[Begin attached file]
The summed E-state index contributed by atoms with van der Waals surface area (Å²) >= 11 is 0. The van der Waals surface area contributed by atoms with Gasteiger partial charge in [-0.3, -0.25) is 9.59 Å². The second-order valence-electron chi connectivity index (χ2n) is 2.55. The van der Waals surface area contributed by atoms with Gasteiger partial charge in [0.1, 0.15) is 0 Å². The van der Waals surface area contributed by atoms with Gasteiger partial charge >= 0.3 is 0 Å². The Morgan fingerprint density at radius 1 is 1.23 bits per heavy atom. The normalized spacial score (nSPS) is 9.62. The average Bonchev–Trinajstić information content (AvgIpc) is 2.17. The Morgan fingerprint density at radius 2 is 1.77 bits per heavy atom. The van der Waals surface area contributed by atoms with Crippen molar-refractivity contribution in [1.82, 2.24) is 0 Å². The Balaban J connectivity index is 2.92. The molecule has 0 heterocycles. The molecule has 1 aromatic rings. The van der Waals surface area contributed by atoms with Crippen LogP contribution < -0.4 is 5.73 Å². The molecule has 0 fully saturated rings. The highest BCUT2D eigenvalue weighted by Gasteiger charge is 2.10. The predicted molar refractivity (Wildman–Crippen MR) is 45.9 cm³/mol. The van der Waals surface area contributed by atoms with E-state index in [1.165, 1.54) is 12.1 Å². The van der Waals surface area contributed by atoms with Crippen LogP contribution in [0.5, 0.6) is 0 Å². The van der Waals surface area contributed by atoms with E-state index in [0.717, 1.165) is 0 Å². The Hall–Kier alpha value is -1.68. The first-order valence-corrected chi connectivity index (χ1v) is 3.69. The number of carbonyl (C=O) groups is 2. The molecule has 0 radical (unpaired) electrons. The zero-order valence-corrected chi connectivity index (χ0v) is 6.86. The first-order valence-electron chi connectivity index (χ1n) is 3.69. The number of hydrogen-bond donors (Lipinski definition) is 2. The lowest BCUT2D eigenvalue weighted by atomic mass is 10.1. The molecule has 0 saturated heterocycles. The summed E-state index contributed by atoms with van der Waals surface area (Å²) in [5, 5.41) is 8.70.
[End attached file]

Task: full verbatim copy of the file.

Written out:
The summed E-state index contributed by atoms with van der Waals surface area (Å²) >= 11 is 0. The van der Waals surface area contributed by atoms with Gasteiger partial charge in [-0.3, -0.25) is 9.59 Å². The second-order valence-electron chi connectivity index (χ2n) is 2.55. The van der Waals surface area contributed by atoms with Gasteiger partial charge in [0.1, 0.15) is 0 Å². The van der Waals surface area contributed by atoms with Gasteiger partial charge >= 0.3 is 0 Å². The Morgan fingerprint density at radius 1 is 1.23 bits per heavy atom. The normalized spacial score (nSPS) is 9.62. The average Bonchev–Trinajstić information content (AvgIpc) is 2.17. The Morgan fingerprint density at radius 2 is 1.77 bits per heavy atom. The van der Waals surface area contributed by atoms with Crippen molar-refractivity contribution in [1.82, 2.24) is 0 Å². The Balaban J connectivity index is 2.92. The molecule has 0 heterocycles. The molecule has 1 aromatic rings. The van der Waals surface area contributed by atoms with Crippen LogP contribution < -0.4 is 5.73 Å². The molecule has 0 fully saturated rings. The highest BCUT2D eigenvalue weighted by Gasteiger charge is 2.10. The predicted molar refractivity (Wildman–Crippen MR) is 45.9 cm³/mol. The van der Waals surface area contributed by atoms with E-state index in [1.165, 1.54) is 12.1 Å². The van der Waals surface area contributed by atoms with Crippen LogP contribution in [0.5, 0.6) is 0 Å². The van der Waals surface area contributed by atoms with E-state index in [0.717, 1.165) is 0 Å². The Hall–Kier alpha value is -1.68. The first-order valence-corrected chi connectivity index (χ1v) is 3.69. The number of carbonyl (C=O) groups is 2. The molecule has 0 radical (unpaired) electrons. The zero-order valence-corrected chi connectivity index (χ0v) is 6.86. The first-order valence-electron chi connectivity index (χ1n) is 3.69. The number of hydrogen-bond donors (Lipinski definition) is 2. The lowest BCUT2D eigenvalue weighted by atomic mass is 10.1. The molecule has 0 saturated heterocycles. The summed E-state index contributed by atoms with van der Waals surface area (Å²) in [5, 5.41) is 8.70.